The deadly mantra of free trade has threatened the existence of the $358 million Australian prawn industry after white spot disease contaminated prawn farms in the Logan River south of Brisbane.
Imported raw green prawns from Vietnam, Thailand and China where the highly contagious white spot virus is rampant, have wiped out southern farms, forcing the government to place a ban on imports of green prawns.
Infected prawns die quickly and all the Logan River farms have been destocked in the hope of decontaminating the river.
It is thought that green prawns used for fish bait, were the source of contamination.
Although the virus has no effect upon humans, it would have a serious economic impact on the seafood industry in southern Queensland.
North Queensland farms have not yet contracted the virus and Agriculture Minister Barnaby Joyce says the priority was to protect the northern industry which catches 20,000 tonnes of wild prawns and farms another 5200 tonnes worth $86 m annually.
Chinese prawn importer, Sino, had its import licence revoked on Friday and will face serious criminal charges for breaching Australian quarantine laws.
Sino and four other companies allegedly were caught providing samples of non-infected green prawns for biosecurity testing by the Federal Agriculture department when their imported consignments were known to be infected.
Four more foreign importers are in the government sights allegedly for deliberately breaching biosecurity rules.
Other imported products such as cooked, marinated or crumbed prawns do not carry the virus.
Federal Member for Kennedy, Bob Katter whose electorate has a prawn farm, warned the Federal Government not to allow imports from white spot infected countries.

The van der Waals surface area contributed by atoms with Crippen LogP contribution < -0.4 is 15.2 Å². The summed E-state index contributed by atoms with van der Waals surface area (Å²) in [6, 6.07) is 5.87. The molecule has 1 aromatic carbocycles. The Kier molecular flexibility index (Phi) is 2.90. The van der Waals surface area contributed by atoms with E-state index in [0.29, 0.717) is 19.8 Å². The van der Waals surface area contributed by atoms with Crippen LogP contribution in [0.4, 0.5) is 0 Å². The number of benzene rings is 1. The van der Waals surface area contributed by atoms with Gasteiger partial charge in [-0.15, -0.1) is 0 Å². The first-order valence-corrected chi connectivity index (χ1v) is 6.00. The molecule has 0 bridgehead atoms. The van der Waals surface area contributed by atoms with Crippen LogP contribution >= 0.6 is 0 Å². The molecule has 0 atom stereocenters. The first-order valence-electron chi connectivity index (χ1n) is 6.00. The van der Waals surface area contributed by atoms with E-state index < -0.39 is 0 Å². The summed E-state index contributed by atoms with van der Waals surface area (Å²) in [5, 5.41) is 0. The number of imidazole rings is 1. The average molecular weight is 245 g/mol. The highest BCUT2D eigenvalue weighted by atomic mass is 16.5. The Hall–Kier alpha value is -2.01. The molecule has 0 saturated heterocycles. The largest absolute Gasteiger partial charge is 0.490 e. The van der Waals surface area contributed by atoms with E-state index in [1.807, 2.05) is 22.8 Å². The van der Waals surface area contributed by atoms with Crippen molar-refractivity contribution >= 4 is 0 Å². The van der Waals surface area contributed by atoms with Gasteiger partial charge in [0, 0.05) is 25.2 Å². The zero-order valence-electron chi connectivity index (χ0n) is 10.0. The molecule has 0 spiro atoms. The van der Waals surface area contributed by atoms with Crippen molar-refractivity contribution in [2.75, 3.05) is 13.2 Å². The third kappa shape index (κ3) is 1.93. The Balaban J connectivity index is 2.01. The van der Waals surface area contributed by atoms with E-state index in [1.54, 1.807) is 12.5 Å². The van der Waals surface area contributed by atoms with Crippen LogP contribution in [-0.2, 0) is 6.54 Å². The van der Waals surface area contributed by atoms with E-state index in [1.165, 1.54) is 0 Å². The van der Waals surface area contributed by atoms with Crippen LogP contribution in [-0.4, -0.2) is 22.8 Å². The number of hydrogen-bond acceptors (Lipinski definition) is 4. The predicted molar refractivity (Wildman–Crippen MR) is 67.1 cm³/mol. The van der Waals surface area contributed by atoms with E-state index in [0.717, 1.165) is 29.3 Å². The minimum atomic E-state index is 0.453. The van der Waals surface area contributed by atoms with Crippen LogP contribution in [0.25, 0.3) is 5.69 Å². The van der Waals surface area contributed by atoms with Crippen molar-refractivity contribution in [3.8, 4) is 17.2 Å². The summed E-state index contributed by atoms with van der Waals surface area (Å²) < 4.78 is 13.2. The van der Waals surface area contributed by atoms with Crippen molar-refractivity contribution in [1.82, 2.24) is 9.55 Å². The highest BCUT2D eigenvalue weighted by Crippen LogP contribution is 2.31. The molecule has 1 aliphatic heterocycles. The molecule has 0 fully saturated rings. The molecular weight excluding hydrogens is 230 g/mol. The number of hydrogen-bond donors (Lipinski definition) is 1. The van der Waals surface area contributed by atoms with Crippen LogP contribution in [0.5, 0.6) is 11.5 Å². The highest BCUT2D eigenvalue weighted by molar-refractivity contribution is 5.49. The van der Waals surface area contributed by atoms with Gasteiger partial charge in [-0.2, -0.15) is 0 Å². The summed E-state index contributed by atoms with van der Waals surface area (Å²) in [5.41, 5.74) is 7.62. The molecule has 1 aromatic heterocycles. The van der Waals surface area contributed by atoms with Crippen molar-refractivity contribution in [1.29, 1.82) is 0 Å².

“All other ‘smart’ countries won’t import seafood from a country that has white spot, Mr Katter remarked.
“But we have some of the lowest quarantine protections in the world.
“Quite frankly I can’t think of anything that has been stopped from coming in.
“Out of probably 100 horticultural applications, all have been agreed too, similarly with seafood.
“Australia has for some time been a net importer of seafood. We pleaded with the authorities to refuse the application to bring in imported prawns. They brought in prawns. Now we have white spot.”
The grocery duopoly, Woolworths and Coles, being the largest retailers of imported prawns, have found themselves smack in the middle of the industry crisis, that Logan River farmers say will eventually kill off all farmed prawns.
The duopoly, best known for not supporting local farmers, enforcing low farm-gate prices and dodgy supply contracts has remained quiet, but should take the blame for the impending destruction of the local prawn industry square on the nose.
The Liberal, National and Labor free trade policies have produced the toxic fruit of Australian primary industries.
Fortunately American President-elect Donald Trump has sounded the death knell for free trade but it will be too late for Australia.